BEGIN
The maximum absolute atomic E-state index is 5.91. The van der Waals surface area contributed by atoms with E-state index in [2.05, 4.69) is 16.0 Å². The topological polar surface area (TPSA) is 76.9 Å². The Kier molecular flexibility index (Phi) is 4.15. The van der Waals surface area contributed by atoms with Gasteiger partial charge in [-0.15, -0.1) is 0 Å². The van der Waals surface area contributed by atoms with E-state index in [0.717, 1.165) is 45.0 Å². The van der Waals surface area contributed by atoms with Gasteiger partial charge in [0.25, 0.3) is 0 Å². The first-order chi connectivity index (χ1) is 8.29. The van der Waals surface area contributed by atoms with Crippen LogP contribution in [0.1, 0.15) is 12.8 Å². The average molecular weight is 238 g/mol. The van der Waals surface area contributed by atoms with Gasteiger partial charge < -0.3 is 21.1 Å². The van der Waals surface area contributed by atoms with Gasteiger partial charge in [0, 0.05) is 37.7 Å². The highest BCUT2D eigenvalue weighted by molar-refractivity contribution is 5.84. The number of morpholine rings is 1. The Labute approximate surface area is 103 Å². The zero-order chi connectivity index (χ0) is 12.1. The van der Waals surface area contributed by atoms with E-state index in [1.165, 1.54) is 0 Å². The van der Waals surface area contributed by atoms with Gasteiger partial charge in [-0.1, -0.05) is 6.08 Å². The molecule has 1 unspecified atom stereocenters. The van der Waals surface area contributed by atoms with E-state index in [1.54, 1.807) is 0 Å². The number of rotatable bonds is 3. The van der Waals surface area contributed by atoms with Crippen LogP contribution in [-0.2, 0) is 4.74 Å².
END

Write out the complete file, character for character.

The maximum absolute atomic E-state index is 5.91. The van der Waals surface area contributed by atoms with E-state index in [2.05, 4.69) is 16.0 Å². The topological polar surface area (TPSA) is 76.9 Å². The Kier molecular flexibility index (Phi) is 4.15. The van der Waals surface area contributed by atoms with Gasteiger partial charge in [-0.15, -0.1) is 0 Å². The van der Waals surface area contributed by atoms with E-state index in [0.717, 1.165) is 45.0 Å². The van der Waals surface area contributed by atoms with Gasteiger partial charge in [0.25, 0.3) is 0 Å². The first-order chi connectivity index (χ1) is 8.29. The van der Waals surface area contributed by atoms with Crippen LogP contribution in [0.1, 0.15) is 12.8 Å². The average molecular weight is 238 g/mol. The van der Waals surface area contributed by atoms with Gasteiger partial charge < -0.3 is 21.1 Å². The van der Waals surface area contributed by atoms with Gasteiger partial charge in [0, 0.05) is 37.7 Å². The highest BCUT2D eigenvalue weighted by molar-refractivity contribution is 5.84. The number of morpholine rings is 1. The Labute approximate surface area is 103 Å². The zero-order chi connectivity index (χ0) is 12.1. The van der Waals surface area contributed by atoms with E-state index in [1.165, 1.54) is 0 Å². The van der Waals surface area contributed by atoms with Gasteiger partial charge in [-0.1, -0.05) is 6.08 Å². The molecule has 1 unspecified atom stereocenters. The van der Waals surface area contributed by atoms with E-state index in [1.54, 1.807) is 0 Å². The number of rotatable bonds is 3. The van der Waals surface area contributed by atoms with Crippen LogP contribution in [-0.2, 0) is 4.74 Å².